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The unusual song in the darkness

Whip-poor-will as seen in the woods. Note the brown feathers, small bill and big eyes. (Photo by Michael Drummond)

The evening is clear and calm. Temperatures are mild and no mosquitoes accompany me as I walk to the lake. I’m walking at about a half-hour before sunset and in these conditions, many of the daytime songbirds are still lingering with their songs. As I walk through the yard, I hear the late-day melodies of our local robin. (I’m sure that it nests somewhere in the yard, but I have yet to find it.) Also songs are coming from chipping sparrows in a pine tree and the phoebe that has a home in the barn.

As I proceed through the woods on the way to the lake, a couple of warblers, the ovenbird (“teacher-teacher-teacher … ”) and the black and white warbler (“we see, we see, we see”) give their sounds, too. I pause to listen to the flute-like song of the hermit thrush deep in the forest.

This woods is also wearing its May floral outfit. Trees are leafing at a tremendous rate and it looks so different from a few days ago. On the forest floor, the bellworts, both large and small, along with violets and wood anemones are in bloom, catching the needed sunlight before being shaded. And a whole new batch of fern fiddleheads has emerged here, too. While approaching the edge of the woods near the shoreline, I note that the small trees of wild plum, Juneberry, pin cherry and elderberry are all holding white blossoms. Just a few inches above the ground, the low blueberries open their bell-shaped flowers as well.

The sun is behind the trees when I reach the dock. A loon calls in the main part of the lake and far off in the distance, I hear some sandhill cranes and Canada geese. (The geese in the nearby swamp have just had their eggs hatch and earlier today I saw six goslings with the adults.)

As the darkness gathers, more things happen in this aquatic world. Painted turtles that have been basking on a shoreline log drop into the water. Gray tree frogs and leopard frogs join the abundant spring peepers with their breeding calls. (I have heard toads elsewhere and I expect them here too soon.) A muskrat and its larger cousin, a beaver, swim along the shore seeking snacks hidden by the darkness. A great blue heron flies over in search of a site for some night fishing while the resident spotted sandpiper goes off to a sheltered roost.

In the twilight following the setting sun, I watch several ducks, wood duck, ring-necked duck and mallard, flying by. The first barred owl of the night gives its call (“who cooks for you”) is answered from another part of the woods. Almost exactly one half hour after the time of sunset, local big brown bats circle over the water for feeding. Using their erratic flights, they catch smaller insects that I cannot even see.

It’s been an eventful evening, but nothing beyond what is expected on a spring night at this location. But then I hear a surprise. From the woods beyond the bay come a repetition of clear loud whistles, going on for dozens of times. I have heard this song before at other places and it is easy to identify. I’m listening to a whip-poor-will’s song.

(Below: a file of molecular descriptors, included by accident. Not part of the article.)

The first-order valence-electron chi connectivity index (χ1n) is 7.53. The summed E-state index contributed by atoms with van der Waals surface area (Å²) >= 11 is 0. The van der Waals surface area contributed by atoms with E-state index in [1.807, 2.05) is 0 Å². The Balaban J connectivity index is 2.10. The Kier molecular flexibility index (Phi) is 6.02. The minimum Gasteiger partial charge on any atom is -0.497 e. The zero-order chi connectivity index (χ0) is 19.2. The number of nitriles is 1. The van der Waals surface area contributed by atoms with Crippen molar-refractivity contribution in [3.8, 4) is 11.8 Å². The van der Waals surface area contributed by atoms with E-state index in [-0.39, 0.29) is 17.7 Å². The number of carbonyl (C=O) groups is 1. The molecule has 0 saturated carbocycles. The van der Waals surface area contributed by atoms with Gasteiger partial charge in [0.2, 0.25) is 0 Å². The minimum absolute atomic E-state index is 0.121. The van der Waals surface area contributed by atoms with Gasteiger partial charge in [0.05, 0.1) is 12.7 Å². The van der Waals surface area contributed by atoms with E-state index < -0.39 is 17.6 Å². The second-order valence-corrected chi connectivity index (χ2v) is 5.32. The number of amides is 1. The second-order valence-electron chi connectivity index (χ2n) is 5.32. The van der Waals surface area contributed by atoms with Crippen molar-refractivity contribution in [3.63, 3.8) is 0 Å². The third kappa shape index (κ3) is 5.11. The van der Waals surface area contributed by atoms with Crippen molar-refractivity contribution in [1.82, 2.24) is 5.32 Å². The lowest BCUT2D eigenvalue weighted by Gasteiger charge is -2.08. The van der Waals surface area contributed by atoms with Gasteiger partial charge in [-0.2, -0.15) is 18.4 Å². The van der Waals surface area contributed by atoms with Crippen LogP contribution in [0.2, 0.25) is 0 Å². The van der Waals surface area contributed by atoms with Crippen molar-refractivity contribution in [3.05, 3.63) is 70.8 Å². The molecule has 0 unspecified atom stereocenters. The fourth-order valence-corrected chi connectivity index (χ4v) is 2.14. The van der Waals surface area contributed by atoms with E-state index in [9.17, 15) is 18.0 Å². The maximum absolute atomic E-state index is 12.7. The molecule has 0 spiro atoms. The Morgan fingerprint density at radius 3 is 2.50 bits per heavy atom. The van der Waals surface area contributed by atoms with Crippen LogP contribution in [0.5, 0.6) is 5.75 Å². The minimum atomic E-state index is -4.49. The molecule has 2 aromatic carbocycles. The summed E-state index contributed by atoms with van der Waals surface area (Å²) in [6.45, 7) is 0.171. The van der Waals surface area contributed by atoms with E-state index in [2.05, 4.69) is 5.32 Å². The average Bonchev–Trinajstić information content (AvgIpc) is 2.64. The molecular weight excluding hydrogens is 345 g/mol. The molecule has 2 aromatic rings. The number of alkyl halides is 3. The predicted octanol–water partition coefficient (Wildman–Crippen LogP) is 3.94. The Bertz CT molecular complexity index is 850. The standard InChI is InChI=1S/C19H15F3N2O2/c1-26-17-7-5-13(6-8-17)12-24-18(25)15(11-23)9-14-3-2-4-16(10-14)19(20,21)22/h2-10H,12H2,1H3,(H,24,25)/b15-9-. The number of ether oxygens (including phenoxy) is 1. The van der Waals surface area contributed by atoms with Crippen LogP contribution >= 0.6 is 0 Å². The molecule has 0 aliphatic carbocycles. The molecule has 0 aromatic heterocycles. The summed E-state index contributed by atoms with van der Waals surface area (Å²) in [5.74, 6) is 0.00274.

Whip-poor-wills are brown-colored birds of about 10 inches long. Nesting on the ground in the forests, they are not likely to be noticed by us and this camouflage can allow them to go undetected even if we get close. The birds sit still for most of the day, but come out after dark to sing after others have ceased.

Other nocturnal birds also make sound or songs, but not like that of the whip-poor-will. Finding a desired perching site in the trees, they sing their rapid chant of “whip-prr-weel” (emphasis on last syllable) that has been interpreted as “whip-poor-will,” leading to its name. Not only is the song loud, it is often repeated perhaps hundreds of times. With a small bill and a wide mouth, they pause occasionally to feed on insects. If the spring night is mild with moonlight, they may sing on-off all night, maybe still going on in the predawn darkness.

Birds belong to a group known as nightjars and include several kinds around the country. Being active singers at night, they carry names as poor-will, chuck-will’s-widow and paraque. Most live in the south and our best known member of this group is the nighthawk. Whip-poor-wills are residents of sandy open forest and though present in the region, they are very uncommon in the woods that I walk. Populations have fallen in recent years due mostly to habitat destruction. I had not heard one here in many years.

It was a delight to listen to this unusual song in the darkness, but as I expected, this one was just a traveling migrant. Though it sang with gusto, it got no responses and it moved on. The next night, also clear and mild, was devoid of this energetic songster. I’m glad to have heard it when and where I did. Maybe someday (some night), whip-poor-wills will return.

Larry Weber

Retired teacher Larry Weber is the author of several books, including “Butterflies of the North Woods,” “Spiders of the North Woods,” “Webwood” and “In a Patch of Goldenrods.” Contact him c/o budgeteer@duluthbudgeteer.com.

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